18. Of the many flavonoids in chocolate, two, in particular, epicatechin and quercetin, are believed to possess the cancer-fighting properties. Dark chocolate plays a role in cancer prevention. Evidence shows that people who eat many flavonoids or antioxidant-rich chocolate, develop fewer cancers than those who don’t consume them.
  19. Dark chocolate contains stimulants like caffeine and theobromine but is unlikely to keep you awake at night as the amount of caffeine is very small compared to coffee. Exercise capacity is increased when consuming dark chocolate.
  20. Cocoa butter contains oleic acid, which is a monounsaturated fat; the same fat you find in heart-healthy olive oil. It lowers the susceptibility of LDL (Low-density lipoprotein) to oxidative damage while increasing HDL (High-density lipoprotein) and improving insulin sensitivity.
  21. About two-thirds of the world’s cocoa is produced in Western Africa. Ivory Coast is the largest source, yielding a total crop of 1,448,992 tonnes. Ghana, Nigeria, and Cameroon are other West African countries among the top 5 cocoa producing countries in the world.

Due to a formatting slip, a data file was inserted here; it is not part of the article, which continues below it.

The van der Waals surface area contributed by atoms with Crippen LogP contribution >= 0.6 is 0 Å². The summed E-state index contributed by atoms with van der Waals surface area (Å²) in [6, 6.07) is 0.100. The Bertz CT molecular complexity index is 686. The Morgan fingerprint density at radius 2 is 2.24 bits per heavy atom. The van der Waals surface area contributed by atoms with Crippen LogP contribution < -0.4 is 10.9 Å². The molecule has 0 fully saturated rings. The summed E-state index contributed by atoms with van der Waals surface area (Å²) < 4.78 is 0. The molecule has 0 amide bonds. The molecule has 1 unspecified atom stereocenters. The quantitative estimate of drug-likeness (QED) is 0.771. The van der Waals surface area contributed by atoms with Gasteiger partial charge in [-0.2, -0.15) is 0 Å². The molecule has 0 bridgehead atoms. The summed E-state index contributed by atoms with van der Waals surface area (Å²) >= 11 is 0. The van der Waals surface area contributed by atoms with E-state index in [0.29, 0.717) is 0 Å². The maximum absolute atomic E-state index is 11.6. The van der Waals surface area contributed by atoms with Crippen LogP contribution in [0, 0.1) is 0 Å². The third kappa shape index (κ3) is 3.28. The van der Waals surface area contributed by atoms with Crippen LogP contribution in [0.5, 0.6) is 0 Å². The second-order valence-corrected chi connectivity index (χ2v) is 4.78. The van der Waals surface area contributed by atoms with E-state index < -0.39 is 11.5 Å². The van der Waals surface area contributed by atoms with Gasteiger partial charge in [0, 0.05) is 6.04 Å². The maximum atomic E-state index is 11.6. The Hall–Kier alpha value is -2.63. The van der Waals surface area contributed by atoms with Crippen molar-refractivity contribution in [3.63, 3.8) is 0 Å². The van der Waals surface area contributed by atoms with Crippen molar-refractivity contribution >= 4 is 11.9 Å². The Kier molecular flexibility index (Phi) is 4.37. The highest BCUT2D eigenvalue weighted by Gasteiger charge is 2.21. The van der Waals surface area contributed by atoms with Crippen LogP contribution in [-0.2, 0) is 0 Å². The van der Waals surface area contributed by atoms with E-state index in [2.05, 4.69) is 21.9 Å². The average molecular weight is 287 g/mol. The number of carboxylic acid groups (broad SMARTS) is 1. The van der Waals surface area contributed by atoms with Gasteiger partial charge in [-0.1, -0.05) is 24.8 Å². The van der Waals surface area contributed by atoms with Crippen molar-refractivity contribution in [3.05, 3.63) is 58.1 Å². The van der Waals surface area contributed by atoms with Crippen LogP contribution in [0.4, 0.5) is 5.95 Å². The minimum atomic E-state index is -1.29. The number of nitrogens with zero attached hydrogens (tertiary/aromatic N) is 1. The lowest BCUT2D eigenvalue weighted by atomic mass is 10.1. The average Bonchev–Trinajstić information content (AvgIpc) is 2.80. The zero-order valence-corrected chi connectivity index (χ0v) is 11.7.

After knowing these facts, it is obvious that dark chocolate would work wonders if replaced from sweets. Remember, the higher the cocoa content, the higher the flavanol content, the higher the bitterness, the higher the benefits. Let’s include chocolate in our daily diet, and this time we knew which chocolate to buy for kids.

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By-Vaghna Akkaraboina